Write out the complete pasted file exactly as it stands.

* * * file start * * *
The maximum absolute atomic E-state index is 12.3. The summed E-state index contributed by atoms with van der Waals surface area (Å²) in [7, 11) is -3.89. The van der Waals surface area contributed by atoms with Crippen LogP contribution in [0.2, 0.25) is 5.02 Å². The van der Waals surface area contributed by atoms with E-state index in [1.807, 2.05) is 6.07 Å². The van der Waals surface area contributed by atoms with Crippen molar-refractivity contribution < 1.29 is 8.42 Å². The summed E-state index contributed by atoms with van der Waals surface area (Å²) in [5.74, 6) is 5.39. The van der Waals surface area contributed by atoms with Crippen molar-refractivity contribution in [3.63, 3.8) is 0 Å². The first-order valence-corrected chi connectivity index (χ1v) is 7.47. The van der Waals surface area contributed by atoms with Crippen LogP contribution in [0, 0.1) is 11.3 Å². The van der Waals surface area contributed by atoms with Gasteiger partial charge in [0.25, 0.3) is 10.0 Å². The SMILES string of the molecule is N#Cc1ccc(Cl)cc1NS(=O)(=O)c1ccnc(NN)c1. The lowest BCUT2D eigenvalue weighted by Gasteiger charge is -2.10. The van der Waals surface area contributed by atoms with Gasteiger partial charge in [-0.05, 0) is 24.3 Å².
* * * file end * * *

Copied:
The maximum absolute atomic E-state index is 12.3. The summed E-state index contributed by atoms with van der Waals surface area (Å²) in [7, 11) is -3.89. The van der Waals surface area contributed by atoms with Crippen LogP contribution in [0.2, 0.25) is 5.02 Å². The van der Waals surface area contributed by atoms with E-state index in [1.807, 2.05) is 6.07 Å². The van der Waals surface area contributed by atoms with Crippen molar-refractivity contribution < 1.29 is 8.42 Å². The summed E-state index contributed by atoms with van der Waals surface area (Å²) in [5.74, 6) is 5.39. The van der Waals surface area contributed by atoms with Crippen molar-refractivity contribution in [3.63, 3.8) is 0 Å². The first-order valence-corrected chi connectivity index (χ1v) is 7.47. The van der Waals surface area contributed by atoms with Crippen LogP contribution in [0, 0.1) is 11.3 Å². The van der Waals surface area contributed by atoms with Gasteiger partial charge in [0.25, 0.3) is 10.0 Å². The SMILES string of the molecule is N#Cc1ccc(Cl)cc1NS(=O)(=O)c1ccnc(NN)c1. The lowest BCUT2D eigenvalue weighted by Gasteiger charge is -2.10. The van der Waals surface area contributed by atoms with Gasteiger partial charge in [-0.05, 0) is 24.3 Å².